We notice things already primed in memory or repeated often.
This is the simple rule that our brains are more likely to notice things that are related to stuff that’s recently been loaded in memory.
The tendency for people’s perception to be affected by their recurring thoughts at the time. Attentional biases may explain an individual’s failure to consider alternative possibilities, as specific thoughts guide the train of thought in a certain manner. For example, smokers tend to possess a bias for cigarettes and other smoking-related cues around them, due to the positive thoughts they’ve already attributed between smoking and the cues they were exposed to while smoking.
A mental shortcut that relies on immediate examples that come to a given person’s mind when evaluating a specific topic, concept, method or decision. The availability heuristic operates on the notion that if something can be recalled, it must be important, or at least more important than alternative solutions which are not as readily recalled. Subsequently, under the availability heuristic, people tend to heavily weigh their judgments toward more recent information, making new opinions biased toward that latest news. Read More.
Base Rate Fallacy
If presented with related base rate information (i.e. generic, general information) and specific information (information pertaining only to a certain case), the mind tends to ignore the former and focus on the latter. In strictly mathematical predictions, it is failing to use Bayesian Mathematics to evaluate probabilities. Non-Mathematical Example. Students were asked to estimate the GPAs of hypothetical students. When given relevant statistics about GPA distribution, students tended to ignore them if given descriptive information about the particular student even if the new descriptive information was obviously of little or no relevance to GPA. Read More.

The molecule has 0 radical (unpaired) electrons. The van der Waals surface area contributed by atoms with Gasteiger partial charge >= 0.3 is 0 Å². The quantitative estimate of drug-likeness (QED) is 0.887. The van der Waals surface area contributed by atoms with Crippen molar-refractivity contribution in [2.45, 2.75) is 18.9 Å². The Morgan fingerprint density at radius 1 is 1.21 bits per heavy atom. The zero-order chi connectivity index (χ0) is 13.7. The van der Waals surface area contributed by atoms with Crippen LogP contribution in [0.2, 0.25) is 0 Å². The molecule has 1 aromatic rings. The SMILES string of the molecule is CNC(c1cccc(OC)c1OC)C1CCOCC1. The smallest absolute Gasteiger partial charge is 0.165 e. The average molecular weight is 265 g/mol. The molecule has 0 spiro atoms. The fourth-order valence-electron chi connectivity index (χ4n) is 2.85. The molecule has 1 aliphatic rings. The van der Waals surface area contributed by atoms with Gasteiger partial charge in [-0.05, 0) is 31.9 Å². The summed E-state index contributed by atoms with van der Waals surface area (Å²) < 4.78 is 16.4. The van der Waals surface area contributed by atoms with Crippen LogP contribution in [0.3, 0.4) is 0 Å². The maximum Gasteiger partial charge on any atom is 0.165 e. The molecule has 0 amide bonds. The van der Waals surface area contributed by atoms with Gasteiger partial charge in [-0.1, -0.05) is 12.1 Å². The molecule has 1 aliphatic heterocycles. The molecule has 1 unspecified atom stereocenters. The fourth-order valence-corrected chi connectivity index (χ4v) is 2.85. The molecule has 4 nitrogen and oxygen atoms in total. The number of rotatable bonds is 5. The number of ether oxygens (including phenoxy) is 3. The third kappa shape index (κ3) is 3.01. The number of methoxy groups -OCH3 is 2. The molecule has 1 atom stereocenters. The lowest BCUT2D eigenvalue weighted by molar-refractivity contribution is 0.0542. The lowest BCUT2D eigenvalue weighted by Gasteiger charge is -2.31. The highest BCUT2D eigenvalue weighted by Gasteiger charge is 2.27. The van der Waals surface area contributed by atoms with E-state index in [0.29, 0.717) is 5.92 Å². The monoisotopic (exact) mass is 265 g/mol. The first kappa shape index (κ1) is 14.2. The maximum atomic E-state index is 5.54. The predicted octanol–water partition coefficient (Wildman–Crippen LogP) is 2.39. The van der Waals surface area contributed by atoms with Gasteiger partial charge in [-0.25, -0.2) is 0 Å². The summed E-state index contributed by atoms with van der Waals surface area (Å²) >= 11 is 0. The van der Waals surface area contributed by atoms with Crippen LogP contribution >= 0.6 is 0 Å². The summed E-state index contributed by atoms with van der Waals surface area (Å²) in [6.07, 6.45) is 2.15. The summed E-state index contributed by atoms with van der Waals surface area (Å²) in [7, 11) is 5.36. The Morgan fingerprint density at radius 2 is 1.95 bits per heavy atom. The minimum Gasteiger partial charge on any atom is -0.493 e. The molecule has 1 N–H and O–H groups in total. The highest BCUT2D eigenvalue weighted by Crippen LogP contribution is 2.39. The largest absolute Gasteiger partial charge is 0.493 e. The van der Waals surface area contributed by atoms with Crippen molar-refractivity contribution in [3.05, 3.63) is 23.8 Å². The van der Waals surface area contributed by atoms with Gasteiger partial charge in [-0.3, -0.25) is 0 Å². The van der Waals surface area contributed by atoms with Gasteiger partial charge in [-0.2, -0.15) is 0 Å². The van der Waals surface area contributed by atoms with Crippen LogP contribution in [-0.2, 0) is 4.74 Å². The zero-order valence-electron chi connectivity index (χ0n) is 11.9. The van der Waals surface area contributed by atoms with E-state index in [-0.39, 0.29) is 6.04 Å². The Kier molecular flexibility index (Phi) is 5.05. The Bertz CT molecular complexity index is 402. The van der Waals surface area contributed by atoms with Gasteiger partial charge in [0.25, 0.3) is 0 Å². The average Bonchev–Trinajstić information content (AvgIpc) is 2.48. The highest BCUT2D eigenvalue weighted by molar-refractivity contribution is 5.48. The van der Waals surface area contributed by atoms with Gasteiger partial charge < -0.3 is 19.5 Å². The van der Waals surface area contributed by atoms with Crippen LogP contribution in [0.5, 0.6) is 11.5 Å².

An aspect of cognitive psychology that describes the influence of environmental factors on one’s perception of a stimulus. “THE CAT” is a classic example of context effect. We have little trouble reading “H” and “A” in their appropriate contexts, even though they take on the same form in each word.
The failure to recall information without memory cues. Information stored in the memory is retrieved by way of association with other memories. Some memories cannot be recalled by simply thinking about them. Rather, one must think about something associated with it.
A cognitive bias in which people underestimate the influences of visceral drives on their own attitudes, preferences, and behaviors.
A) Hot-to-cold: People under the influence of visceral factors (hot state) don’t fully grasp how much their behavior and preferences are being driven by their current state; they think instead that these short-term goals reflect their general and long-term preferences.
B) Cold-to-hot: People in a cold state have difficulty picturing themselves in hot states, minimizing the motivational strength of visceral impulses. This leads to unpreparedness when visceral forces inevitably arise.
The illusion in which a word, a name, or other thing that has recently come to one’s attention suddenly seems to appear with improbable frequency shortly afterwards.
Illusory Truth Effect
The tendency to believe information to be correct after repeated exposure. When truth is assessed, people rely on whether the information is in line with their understanding or if it feels familiar. The first condition is logical as people compare new information with what they already know to be true. However, repetition makes statements easier to process relative to new, unrepeated, statements; leading people believe that the repeated conclusion is more truthful.
Mere Exposure Effect
A psychological phenomenon by which people tend to develop a preference for things merely because they are familiar with them. In studies of interpersonal attraction, the more often a person is seen by someone, the more pleasing and likeable that person appears to be.
Mood-Congruent Memory Bias
The improved recall of information congruent with one’s current mood.
The tendency to judge harmful actions as worse, or less moral than equally harmful omissions (inactions) because actions are more obvious than inactions. Read More.